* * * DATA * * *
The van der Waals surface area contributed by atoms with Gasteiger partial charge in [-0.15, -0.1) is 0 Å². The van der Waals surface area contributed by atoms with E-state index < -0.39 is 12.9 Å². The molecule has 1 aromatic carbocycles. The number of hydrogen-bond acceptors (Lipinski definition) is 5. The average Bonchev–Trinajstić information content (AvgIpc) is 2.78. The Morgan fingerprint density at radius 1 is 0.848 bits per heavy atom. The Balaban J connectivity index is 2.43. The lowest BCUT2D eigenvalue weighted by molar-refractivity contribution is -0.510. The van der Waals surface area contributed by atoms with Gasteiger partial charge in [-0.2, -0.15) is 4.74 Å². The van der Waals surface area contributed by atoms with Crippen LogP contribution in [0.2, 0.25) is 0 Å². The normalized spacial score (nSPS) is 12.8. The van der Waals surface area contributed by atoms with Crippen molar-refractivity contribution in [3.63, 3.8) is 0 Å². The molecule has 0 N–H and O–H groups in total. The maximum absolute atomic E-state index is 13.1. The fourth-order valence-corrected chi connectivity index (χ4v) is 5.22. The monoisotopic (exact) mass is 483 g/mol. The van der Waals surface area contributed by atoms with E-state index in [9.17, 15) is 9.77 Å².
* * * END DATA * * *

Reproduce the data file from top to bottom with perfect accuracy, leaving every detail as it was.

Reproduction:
The van der Waals surface area contributed by atoms with Gasteiger partial charge in [-0.15, -0.1) is 0 Å². The van der Waals surface area contributed by atoms with E-state index < -0.39 is 12.9 Å². The molecule has 1 aromatic carbocycles. The number of hydrogen-bond acceptors (Lipinski definition) is 5. The average Bonchev–Trinajstić information content (AvgIpc) is 2.78. The Morgan fingerprint density at radius 1 is 0.848 bits per heavy atom. The Balaban J connectivity index is 2.43. The lowest BCUT2D eigenvalue weighted by molar-refractivity contribution is -0.510. The van der Waals surface area contributed by atoms with Gasteiger partial charge in [-0.2, -0.15) is 4.74 Å². The van der Waals surface area contributed by atoms with Crippen LogP contribution in [0.2, 0.25) is 0 Å². The normalized spacial score (nSPS) is 12.8. The van der Waals surface area contributed by atoms with Crippen molar-refractivity contribution in [3.63, 3.8) is 0 Å². The molecule has 0 N–H and O–H groups in total. The maximum absolute atomic E-state index is 13.1. The fourth-order valence-corrected chi connectivity index (χ4v) is 5.22. The monoisotopic (exact) mass is 483 g/mol. The van der Waals surface area contributed by atoms with E-state index in [9.17, 15) is 9.77 Å².